Animal Fun is specifically designed for young children. It is playful, fun and engages imagination adding a mindfulness and meaning to movement. As they pretend to imitate the animal movements they are practicing core skills to prepare them for reaching their potential – socially, emotionally, physically and academically.
Here are just a few of the benefits:
- Improved muscle tone and core strength.
- Increased physical fitness – less fatigue = clearer thinking.
- It’s Fun!
- Improves attention and concentration.
- It is mindful.
- Decreased hyperactivity and restless, fidgety behaviours.
- Improved mobility and coordination.
- Improved social skills – taking turns, co-operation, participation in teams.
- Increased confidence = relief from anxiety.
Animal Fun also has many benefits for teachers – learn more…
Ideas for Parents
The Health Guidelines for children aged 3-5 years is that they have 3 hours of physical activity (PA) every day, of which 1 hour should be doing vigorous activity – so what is PA?
Physical Activity (PA): is defined as any bodily movement produced by skeletal muscles that requires energy expenditure. For young children, physical activity most often is expended during play.
Examples of Vigorous active play:
- Bike riding
- Martial Arts
Gentle Active Play:
- Gentle digging in a sandpit
- Water play
- Board games
- Pretend Play
Ideally, the recommended 3 hours should be a combination of all three types of PA. When children are being physically active they are also stimulating other important areas of the brain such as the pre-frontal cortex (used for higher order thinking skills). Serotonin and Dopamine, the feel good hormones, are also released during physical activity. New neural pathways grow and strengthen with repetitive activity. Every time a child exercises their body they are also exercising their mind.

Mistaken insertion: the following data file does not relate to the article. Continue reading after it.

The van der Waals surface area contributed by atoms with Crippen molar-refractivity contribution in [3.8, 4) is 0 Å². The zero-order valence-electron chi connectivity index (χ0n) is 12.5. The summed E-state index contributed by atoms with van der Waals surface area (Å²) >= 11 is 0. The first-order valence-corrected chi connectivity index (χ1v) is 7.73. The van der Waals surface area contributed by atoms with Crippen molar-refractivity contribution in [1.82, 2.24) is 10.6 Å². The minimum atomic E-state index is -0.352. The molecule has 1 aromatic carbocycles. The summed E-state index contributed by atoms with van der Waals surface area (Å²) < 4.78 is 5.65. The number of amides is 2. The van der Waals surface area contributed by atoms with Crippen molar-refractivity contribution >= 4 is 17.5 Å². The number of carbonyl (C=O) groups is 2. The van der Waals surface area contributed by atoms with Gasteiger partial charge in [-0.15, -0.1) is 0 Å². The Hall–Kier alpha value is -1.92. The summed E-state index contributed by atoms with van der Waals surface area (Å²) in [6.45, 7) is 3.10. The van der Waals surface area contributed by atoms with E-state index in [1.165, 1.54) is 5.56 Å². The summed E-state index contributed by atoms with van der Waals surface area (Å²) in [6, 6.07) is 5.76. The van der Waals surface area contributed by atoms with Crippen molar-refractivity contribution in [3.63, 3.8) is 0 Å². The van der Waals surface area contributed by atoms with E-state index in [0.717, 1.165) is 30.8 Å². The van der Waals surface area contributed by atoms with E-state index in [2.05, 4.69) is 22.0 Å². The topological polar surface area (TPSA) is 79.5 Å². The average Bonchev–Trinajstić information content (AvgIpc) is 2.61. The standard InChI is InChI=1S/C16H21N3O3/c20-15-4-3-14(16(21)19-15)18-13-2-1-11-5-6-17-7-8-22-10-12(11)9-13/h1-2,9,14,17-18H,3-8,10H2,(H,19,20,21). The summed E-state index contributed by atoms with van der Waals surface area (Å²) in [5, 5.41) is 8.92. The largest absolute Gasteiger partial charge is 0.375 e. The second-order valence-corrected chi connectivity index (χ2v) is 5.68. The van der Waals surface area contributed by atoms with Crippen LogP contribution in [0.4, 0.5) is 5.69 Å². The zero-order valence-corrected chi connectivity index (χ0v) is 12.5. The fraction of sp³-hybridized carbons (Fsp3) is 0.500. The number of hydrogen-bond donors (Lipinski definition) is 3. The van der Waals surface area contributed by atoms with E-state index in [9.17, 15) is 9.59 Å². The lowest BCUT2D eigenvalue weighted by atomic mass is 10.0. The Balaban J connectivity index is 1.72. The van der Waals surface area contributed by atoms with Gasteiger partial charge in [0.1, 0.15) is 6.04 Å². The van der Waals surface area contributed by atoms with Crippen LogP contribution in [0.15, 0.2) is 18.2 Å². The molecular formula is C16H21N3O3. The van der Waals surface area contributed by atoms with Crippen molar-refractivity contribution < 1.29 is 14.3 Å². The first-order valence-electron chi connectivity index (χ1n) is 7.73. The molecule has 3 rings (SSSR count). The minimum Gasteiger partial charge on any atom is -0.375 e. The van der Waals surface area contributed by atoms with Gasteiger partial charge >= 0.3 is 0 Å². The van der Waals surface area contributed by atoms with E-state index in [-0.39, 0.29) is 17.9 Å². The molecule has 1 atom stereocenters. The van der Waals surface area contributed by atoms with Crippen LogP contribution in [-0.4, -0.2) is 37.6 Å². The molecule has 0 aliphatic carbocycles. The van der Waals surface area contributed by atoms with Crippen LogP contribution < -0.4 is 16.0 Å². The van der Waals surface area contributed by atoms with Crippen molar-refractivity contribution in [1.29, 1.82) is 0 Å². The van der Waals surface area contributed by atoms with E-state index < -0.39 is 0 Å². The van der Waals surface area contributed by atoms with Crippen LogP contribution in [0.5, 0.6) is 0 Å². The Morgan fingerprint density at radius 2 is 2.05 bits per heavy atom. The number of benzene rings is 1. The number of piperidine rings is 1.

Australian Sedentary Behaviour guidelines for children between the ages of 2-5 is less than 1 hour of screen time per day. In a fast-changing technological world this can be a challenge – we suggest that parents use screen time in short 10-15 minute bursts when absolutely needed. Children should be encouraged to sit and play quietly, look at books, draw or listen to soothing music as rest time rather than be in front of a screen.
If children are not being provided with sufficient opportunities for PA then the muscle strength and conditioning that they worked so hard to develop in infancy will be lost – as we know that if we don’t use it we lose it.